Study suggests that Chinese terra cotta soldiers carried real weapons
The terra cotta army that was buried near Xi’an in Western China is holding real weapons that were individually constructed and intricately placed.
Over 7000 terra cotta soldiers were buried in the tomb of Qin Shi Huang in 210 BC.
The bronze weaponry that the clay army is wielding consists of tens of thousands of swords, spears, lances, axes and crossbows.
University College London archaeologist Marcos Martinon-Torres, the lead author of a new study regarding the ancient man made marvel said: “Our initial assumption was that all of these items were mass-produced in large production chains. However, our data strongly suggest that production was arranged in much smaller units, several working in parallel, each of them sufficiently autonomous and versatile to produce finished items.”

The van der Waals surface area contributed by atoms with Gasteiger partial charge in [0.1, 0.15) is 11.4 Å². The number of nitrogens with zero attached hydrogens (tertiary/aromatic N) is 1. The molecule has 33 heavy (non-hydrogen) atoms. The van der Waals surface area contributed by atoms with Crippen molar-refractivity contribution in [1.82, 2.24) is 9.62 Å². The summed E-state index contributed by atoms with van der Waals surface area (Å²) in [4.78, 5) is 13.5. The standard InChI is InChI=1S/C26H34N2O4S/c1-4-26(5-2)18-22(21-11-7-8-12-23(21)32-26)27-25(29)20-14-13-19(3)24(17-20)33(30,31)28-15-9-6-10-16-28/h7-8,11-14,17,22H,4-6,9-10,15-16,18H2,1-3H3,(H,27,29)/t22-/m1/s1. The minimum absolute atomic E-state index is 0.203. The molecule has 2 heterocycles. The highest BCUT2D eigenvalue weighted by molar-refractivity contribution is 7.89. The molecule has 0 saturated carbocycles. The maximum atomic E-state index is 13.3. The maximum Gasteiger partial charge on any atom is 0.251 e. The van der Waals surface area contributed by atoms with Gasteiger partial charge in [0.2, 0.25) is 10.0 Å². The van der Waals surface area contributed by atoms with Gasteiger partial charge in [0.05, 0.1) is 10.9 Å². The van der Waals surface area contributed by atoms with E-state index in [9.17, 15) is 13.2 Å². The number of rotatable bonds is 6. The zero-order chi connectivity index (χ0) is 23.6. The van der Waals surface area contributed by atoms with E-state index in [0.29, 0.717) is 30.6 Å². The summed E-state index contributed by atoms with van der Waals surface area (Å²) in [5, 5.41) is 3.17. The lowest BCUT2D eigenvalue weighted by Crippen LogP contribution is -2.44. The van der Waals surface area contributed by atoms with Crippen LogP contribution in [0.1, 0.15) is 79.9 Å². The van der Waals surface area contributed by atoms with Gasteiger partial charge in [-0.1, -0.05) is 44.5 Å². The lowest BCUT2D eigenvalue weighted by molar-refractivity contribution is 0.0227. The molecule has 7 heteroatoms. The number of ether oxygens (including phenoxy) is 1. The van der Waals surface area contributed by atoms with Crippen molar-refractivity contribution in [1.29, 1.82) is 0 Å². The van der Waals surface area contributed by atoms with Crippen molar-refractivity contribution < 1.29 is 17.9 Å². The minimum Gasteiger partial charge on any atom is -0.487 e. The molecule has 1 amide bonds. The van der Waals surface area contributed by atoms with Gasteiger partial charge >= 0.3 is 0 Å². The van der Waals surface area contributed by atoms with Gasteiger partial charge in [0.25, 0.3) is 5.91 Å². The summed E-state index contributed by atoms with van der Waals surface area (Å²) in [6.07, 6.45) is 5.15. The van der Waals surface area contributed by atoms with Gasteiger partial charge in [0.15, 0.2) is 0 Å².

By analyzing the metal composition of arrowheads, and mapping their location at the site, researchers discovered batches with unique chemical combinations that corresponded to one of many workshops operating simultaneously.
The archaeological discovery of the terra cotta army was made in 1974.
Along with the thousands of warriors, were also hundreds of terra cotta horses.
Each of the statues has a unique appearance, expression, and hairstyle.